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cannot become greater, and have nothing left but to decline and wane ; the high tide twits them with the consciousness that they have been raised by the flood of fortune, and may subside again with its ebb; a natural storm catechises them about the chances of a political one ; a volcano thunders them a lesson upon conspiracies of the Carbonari; and they cannot open a book without being schooled by. croaking ravens as to the instability of human grandeur. All the dethroned monarchs, from Nebuchadnezzer and Belshazzar down to Napoleon, are flung in their face; they are pleasantly reminded that the lightning strikes the tallest towers first; that those who are the most elevated have the farthest to fall; that when the sportsman Death goes out a-shooting, it is a matter of perfect indifference to him whether he launches his arrow through the cottage casement, or the window of the palace ; and that in many a royal cemetery
“ Here's an acre sown, indeed,
Dropt from the royal sides of kings." Well might Napoleon, in the plenitude of 'his power, revert with a sad complacency to the days of his childhood, declaring that he even recollected with delight the smell of the earth in Corsica ; and that the happiest period of his existence was when he was roaming the streets of Paris as an engineer subaltern, to discover a cheap place for dining !
As the ocean is subject to unreposing tides, to prevent it from stagnating, so is the human mind destined to a perpetual ebb and flow of excitement, that it may be stimulated to fresh enterprises, and thus conduce to the general advancement of the species, by the development of individual activity. The mental hunger must be gratified as duly as the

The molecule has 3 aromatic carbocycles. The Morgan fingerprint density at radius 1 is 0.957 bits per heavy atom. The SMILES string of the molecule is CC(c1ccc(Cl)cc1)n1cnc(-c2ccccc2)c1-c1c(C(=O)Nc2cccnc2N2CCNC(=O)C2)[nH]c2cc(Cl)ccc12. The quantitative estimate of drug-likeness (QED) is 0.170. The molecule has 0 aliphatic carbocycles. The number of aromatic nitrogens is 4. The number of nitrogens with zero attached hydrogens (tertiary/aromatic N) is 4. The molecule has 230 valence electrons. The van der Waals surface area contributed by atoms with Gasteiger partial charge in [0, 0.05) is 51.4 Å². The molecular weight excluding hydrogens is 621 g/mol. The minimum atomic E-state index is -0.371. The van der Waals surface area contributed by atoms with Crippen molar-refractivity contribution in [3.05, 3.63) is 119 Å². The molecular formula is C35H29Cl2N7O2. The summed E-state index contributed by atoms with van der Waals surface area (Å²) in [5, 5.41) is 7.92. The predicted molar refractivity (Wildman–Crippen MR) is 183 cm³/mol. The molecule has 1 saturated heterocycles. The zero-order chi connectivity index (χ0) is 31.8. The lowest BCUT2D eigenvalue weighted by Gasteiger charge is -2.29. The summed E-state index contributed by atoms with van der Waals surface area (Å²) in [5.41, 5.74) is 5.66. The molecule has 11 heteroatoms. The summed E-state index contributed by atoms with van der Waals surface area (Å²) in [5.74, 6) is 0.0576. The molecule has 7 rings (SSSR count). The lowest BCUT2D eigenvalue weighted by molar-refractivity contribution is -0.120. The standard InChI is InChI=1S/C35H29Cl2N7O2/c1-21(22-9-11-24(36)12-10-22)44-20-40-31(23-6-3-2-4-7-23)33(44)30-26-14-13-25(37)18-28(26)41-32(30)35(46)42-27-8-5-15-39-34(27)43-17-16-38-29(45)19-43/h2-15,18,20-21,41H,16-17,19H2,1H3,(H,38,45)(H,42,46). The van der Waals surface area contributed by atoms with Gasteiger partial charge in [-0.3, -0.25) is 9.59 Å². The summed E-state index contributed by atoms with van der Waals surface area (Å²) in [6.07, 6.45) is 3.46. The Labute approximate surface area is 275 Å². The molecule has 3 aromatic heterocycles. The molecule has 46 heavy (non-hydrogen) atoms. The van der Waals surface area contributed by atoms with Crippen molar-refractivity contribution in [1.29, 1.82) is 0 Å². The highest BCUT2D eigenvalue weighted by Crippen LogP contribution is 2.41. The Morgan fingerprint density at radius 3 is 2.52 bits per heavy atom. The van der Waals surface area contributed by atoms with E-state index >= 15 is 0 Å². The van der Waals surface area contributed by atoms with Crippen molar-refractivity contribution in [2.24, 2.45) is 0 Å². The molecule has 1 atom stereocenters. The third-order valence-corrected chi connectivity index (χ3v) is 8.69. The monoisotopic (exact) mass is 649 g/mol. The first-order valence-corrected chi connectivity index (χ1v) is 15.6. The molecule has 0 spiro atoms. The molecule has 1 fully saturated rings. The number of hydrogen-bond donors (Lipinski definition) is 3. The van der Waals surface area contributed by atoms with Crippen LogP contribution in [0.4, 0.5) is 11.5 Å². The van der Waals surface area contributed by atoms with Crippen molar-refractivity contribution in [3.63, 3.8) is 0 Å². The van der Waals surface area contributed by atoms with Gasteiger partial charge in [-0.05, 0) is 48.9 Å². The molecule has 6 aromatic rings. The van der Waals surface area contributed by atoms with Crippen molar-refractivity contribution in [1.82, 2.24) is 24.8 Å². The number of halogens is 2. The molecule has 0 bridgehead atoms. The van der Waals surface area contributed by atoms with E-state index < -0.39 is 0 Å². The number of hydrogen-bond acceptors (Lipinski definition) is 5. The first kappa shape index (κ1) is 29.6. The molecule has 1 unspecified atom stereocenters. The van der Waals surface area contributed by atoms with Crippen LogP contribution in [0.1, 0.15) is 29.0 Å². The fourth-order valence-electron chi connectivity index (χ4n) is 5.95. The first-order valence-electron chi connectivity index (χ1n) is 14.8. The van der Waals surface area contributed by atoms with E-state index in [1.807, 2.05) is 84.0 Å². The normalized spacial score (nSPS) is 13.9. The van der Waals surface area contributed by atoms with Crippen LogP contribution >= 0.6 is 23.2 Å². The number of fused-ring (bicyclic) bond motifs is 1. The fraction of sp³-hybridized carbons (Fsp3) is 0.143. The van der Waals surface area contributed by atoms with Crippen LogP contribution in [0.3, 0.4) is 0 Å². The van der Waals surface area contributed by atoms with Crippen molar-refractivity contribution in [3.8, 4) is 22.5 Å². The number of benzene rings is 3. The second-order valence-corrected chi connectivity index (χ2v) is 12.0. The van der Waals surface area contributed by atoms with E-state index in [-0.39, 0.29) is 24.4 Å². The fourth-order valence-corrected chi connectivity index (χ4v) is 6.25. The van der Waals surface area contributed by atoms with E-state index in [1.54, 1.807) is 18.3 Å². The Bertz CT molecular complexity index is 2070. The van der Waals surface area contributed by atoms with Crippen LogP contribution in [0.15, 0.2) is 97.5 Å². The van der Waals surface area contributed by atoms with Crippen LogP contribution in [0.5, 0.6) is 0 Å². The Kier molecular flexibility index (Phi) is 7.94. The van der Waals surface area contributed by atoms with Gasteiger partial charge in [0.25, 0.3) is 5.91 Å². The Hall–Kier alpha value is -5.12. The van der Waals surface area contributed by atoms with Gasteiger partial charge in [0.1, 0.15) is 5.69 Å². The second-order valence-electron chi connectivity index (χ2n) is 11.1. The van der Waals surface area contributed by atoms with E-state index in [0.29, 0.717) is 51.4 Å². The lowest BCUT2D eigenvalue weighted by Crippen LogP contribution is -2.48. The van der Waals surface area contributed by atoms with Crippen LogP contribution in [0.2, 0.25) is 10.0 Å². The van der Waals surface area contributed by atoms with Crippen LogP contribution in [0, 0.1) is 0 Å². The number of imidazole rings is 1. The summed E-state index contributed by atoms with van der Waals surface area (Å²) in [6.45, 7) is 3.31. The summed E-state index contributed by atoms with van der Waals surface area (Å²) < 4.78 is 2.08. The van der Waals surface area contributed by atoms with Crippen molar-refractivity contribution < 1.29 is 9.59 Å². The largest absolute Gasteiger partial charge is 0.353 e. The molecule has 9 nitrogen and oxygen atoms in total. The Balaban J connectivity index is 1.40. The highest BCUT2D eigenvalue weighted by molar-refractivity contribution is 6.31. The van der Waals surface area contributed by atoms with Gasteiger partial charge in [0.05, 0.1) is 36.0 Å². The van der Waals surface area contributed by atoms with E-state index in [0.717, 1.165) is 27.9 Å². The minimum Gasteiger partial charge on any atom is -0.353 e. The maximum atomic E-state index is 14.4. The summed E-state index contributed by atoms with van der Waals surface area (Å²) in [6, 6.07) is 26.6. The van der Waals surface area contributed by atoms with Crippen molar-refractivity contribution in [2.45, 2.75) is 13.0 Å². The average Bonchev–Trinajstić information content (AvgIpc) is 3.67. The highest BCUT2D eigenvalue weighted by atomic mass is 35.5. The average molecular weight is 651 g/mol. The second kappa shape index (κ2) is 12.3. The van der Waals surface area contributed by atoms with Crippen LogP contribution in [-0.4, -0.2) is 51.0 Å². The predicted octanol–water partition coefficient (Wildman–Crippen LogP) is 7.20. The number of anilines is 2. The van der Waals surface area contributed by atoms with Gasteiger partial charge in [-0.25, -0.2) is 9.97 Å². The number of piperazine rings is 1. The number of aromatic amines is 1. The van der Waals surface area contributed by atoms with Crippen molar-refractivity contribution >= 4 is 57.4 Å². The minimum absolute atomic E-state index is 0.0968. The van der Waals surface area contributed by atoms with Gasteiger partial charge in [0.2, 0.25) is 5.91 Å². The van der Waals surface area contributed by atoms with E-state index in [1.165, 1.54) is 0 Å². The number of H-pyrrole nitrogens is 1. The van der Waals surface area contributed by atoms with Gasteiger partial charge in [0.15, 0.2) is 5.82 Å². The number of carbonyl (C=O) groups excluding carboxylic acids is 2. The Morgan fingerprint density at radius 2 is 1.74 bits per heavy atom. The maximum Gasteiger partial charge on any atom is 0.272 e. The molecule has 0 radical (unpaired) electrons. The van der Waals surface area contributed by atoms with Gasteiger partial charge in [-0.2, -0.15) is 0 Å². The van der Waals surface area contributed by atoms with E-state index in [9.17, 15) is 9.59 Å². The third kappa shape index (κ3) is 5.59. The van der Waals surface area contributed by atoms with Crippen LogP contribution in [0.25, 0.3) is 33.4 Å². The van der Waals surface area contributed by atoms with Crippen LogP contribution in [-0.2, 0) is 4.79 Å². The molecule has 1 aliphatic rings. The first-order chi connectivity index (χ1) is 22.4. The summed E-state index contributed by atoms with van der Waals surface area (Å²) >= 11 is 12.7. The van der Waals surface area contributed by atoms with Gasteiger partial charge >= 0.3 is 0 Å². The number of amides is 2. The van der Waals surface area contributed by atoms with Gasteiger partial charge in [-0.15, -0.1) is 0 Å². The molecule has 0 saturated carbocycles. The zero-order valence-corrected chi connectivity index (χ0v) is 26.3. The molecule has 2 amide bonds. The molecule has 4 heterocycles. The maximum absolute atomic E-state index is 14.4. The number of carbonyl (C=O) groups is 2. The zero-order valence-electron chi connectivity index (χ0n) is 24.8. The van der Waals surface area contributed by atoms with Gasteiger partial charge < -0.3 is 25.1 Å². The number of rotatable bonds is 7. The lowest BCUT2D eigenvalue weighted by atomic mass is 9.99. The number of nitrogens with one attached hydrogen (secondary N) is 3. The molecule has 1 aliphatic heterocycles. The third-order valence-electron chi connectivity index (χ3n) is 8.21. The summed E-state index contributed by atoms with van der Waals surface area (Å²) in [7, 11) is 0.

corporeal ; and, unfortunately, there is this analogy between them, that whatever either of them tastes it destroys; the vulgar adage, that we cannot have our cake and eat it too,” is equally applicable to the feast of reason. Air that has remained a certain time in the lungs becomes unfit for the purposes of respiration, and whatever has once passed through the mind loses with its novelty its power of future gratification. Some pleasures, like the horizon, recede as we advance towards them ; others, like butterflies, are crushed by being caught. Reader, didst thou ever see a squirrel in a cage, galloping round and round, without moving a step forward? or the same animal at liberty, jumping from bough to bough of a hazel-tree, and shaking the ripe nuts into a pond beneath, in his anxiety to catch them? Art thou bustling-enterprising-grasping, and yet disappointed, thou hast seen an exact portrait of thyself. Pleasure' unattained is the hare which we hold in chase, cheered on by the ardour of competition, the exhilarating cry of the dogs, the shouts of the hunters, the echo of the horn, the ambition of being in at the death. Pleasure attained is the same hare hanging up in the sportsman's larder, worthless, disregarded, despised, dead,